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Qatar: The Tortoise-like Policy | ASHARQ AL-AWSAT English Archive 2005 -2017
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A man walks on the corniche in Doha, Qatar, June 15, 2017. Reuters

Qatar is dealing with its vicinity similarly to the tortoise when it senses danger. After 39 days of the boycott, Doha has only made one step out of hundred due others – it signed a memorandum of understanding with the US on fighting terrorism funding.

Qatar procrastinated long before taking this small step, which ensured that it still has a long way to go.

Doha was disclosed by revealing Riyadh Declaration details – it wanted to tell the world through its US ally that it is advancing in the fight against terrorism. Theoretically this might be true, but how much time does Doha still have to move forward in its pending crisis?

Honestly, if Qatar sticks to its attitude and its tortoise-like and acting-smart policy in anticipation of upcoming surprises, then there won’t be any light at the end of the tunnel.

If Doha wishes to extend the crisis then let it be. It is Qatar that is suffering from the boycott. It is Qatar whose land borders are closed and is experiencing economic, political, security and social agony. It is Qatar that is complaining.

Nothing of what has been mentioned affects the four states that have enough patience to achieve their vision and adjust Doha’s attitude. Procedures taken against Doha – as revealed by the four states’ statements on Wednesday – were the result of Qatari authorities continuous activities that back terrorism, fund it, embrace extremists, spread hatred and extremism, and interfere in internal affairs of other states.

These activities should be completely brought to an end in execution of the legit and just demands. Let Doha endure a boycott that might last for months or years as long as it continues with these activities and shows no willingness to stop them or abide by its obligations.

Let’s recall that several regimes chose the policy of intransigence over maturity – a quick glance over them gives us an assumption of where Qatar is heading.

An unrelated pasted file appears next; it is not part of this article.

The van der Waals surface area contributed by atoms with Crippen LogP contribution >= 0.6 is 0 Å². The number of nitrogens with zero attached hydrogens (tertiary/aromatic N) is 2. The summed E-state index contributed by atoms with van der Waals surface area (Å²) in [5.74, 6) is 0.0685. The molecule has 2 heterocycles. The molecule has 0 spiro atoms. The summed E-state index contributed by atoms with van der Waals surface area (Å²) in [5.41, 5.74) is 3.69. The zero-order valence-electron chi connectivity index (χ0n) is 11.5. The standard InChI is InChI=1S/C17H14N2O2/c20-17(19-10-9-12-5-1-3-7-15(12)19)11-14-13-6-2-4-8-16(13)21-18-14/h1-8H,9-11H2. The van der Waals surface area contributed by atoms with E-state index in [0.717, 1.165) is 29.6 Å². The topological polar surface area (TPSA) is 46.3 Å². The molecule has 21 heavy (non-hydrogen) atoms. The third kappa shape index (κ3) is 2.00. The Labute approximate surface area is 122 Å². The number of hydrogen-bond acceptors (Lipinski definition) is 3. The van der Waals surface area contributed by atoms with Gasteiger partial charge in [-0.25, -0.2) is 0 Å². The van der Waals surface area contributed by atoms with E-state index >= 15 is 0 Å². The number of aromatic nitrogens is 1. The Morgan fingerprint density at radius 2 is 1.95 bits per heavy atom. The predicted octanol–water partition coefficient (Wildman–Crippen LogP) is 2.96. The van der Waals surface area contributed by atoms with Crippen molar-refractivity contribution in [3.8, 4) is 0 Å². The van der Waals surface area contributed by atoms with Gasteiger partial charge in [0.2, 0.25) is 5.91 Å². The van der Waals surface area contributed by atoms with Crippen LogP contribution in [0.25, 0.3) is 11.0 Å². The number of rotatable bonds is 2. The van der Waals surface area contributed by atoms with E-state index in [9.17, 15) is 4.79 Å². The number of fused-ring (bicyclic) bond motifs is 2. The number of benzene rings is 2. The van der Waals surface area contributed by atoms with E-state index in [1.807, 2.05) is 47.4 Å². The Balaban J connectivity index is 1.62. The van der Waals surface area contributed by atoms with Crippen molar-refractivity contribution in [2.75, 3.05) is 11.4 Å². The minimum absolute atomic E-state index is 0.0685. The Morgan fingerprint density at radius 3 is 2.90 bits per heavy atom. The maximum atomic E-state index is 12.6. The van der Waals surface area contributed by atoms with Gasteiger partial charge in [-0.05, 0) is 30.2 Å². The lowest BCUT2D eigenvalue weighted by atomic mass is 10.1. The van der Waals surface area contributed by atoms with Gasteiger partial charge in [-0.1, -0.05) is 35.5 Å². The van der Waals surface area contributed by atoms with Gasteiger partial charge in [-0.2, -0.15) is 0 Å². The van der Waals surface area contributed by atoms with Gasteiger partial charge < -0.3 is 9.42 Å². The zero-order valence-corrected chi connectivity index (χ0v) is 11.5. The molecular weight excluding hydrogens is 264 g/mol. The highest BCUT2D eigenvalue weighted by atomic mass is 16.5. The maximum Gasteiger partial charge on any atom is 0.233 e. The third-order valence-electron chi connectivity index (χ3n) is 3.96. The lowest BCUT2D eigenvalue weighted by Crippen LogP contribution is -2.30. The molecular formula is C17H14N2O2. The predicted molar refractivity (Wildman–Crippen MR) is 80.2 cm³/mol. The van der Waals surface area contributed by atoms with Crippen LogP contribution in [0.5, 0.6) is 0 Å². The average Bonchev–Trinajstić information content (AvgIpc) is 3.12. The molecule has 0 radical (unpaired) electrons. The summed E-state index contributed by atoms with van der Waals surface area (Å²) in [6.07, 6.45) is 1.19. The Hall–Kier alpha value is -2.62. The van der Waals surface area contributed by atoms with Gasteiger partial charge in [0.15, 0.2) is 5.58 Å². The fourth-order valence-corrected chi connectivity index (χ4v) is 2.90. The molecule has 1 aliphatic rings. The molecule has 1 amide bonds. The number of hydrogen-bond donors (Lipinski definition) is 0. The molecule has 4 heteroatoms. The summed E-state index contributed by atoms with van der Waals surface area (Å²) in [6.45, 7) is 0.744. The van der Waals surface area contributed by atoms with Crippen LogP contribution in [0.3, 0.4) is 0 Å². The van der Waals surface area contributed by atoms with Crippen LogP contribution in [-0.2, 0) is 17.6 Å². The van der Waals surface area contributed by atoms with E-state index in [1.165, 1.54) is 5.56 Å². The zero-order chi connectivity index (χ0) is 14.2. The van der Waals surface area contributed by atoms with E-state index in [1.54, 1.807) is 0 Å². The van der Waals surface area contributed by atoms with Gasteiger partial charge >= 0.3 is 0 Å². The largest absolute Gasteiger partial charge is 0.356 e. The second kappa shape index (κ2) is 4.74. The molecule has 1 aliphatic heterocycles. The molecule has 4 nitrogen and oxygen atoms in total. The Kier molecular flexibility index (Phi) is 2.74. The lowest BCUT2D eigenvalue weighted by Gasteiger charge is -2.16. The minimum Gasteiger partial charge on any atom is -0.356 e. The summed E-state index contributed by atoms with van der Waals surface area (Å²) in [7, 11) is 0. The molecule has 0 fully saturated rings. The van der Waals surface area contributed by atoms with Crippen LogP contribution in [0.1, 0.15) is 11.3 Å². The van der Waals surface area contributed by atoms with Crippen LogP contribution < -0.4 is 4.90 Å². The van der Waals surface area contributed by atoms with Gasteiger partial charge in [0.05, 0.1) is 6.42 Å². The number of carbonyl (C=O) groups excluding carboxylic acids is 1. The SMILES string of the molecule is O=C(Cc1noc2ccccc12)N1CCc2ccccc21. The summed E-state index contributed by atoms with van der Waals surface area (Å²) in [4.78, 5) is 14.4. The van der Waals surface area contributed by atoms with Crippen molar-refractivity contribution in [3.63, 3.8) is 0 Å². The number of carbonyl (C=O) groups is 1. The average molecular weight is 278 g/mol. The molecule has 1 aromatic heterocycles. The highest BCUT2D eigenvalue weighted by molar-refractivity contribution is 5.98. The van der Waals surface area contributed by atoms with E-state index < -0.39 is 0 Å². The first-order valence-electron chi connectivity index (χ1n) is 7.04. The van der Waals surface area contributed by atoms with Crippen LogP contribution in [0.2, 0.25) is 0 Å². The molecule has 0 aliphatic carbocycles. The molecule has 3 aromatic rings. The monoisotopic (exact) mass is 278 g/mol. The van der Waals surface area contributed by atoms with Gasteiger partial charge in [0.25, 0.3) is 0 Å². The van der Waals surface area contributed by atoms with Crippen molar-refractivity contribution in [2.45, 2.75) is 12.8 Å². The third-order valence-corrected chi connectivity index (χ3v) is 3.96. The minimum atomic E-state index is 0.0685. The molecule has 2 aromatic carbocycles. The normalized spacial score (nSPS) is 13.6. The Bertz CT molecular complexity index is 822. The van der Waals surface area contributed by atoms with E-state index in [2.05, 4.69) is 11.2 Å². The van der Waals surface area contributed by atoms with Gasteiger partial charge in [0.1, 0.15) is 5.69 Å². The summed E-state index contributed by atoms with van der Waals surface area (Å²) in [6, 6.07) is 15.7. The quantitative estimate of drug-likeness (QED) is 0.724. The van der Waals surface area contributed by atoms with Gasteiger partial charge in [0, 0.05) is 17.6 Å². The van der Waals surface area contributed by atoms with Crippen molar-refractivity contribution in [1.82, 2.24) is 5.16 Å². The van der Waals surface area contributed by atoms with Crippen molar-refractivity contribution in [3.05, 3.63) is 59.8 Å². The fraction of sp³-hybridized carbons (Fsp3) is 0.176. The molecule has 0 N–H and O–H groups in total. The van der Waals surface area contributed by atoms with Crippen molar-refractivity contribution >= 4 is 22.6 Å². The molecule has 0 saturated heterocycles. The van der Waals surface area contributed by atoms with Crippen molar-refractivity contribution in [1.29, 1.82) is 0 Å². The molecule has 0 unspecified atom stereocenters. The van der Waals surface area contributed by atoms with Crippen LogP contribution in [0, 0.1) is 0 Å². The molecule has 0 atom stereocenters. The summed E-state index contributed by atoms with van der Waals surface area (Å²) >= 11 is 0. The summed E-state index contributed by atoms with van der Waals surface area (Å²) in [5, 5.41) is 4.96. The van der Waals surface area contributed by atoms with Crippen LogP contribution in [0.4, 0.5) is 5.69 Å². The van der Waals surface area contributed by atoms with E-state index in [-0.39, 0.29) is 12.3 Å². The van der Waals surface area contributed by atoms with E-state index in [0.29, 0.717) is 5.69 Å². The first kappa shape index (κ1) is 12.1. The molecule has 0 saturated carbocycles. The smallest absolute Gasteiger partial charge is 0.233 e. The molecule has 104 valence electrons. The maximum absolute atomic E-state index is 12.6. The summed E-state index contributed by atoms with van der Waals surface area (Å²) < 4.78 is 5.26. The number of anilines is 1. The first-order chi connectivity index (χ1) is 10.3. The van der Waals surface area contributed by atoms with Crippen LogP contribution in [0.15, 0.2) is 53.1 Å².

As for Doha’s reliance on a western pressure – especially from the US or UK – these are no more than mistaken political considerations. These states are playing their role to contain the political crisis since they are allies but at the end of the day their diplomacy will have a limit.

It is true that foreign ministers perform their diplomatic roles but it is incorrect to wait for a pressure from these states for one simple reason: the four states didn’t violate the international law or any state’s sovereignty until now in their procedures.

All what these states did was that they hurdled interests of another state on their land.

Therefore, no state – no matter how strong – can oblige these states to change their stance.

Also, despite the western countries diplomatic efforts but they are aware that the solution must be a Gulf one or as the White House previously stated that it is a “family issue”.

It is a family issue. Even the British foreign minister reduced expectations from his visit when he stated in Kuwait that it is unlikely to reach a prompt solution and that the crisis will last long. While the State Department spokesman stated that it is early to expect reaching an outcome, adding that there are months away from a true solution.

The US minister efforts are appreciated by the four states. What counts is Washington’s ability to contribute in a solution based on the six declared principles of Cairo meeting that represent highlights that Qatar is expected to abide by.

The Qatari camouflage step in signing a MoU disclosed Doha claims of previously fighting terrorism, else why didn’t it sign this memorandum years ago but waited until the quadrille-boycott? The agreement is the same.

Doha is in a quest to promote this stance and to cash in on it from Washington. Qatar seems unaware that it will seek US help then return eventually to Riyadh for resolving its crisis.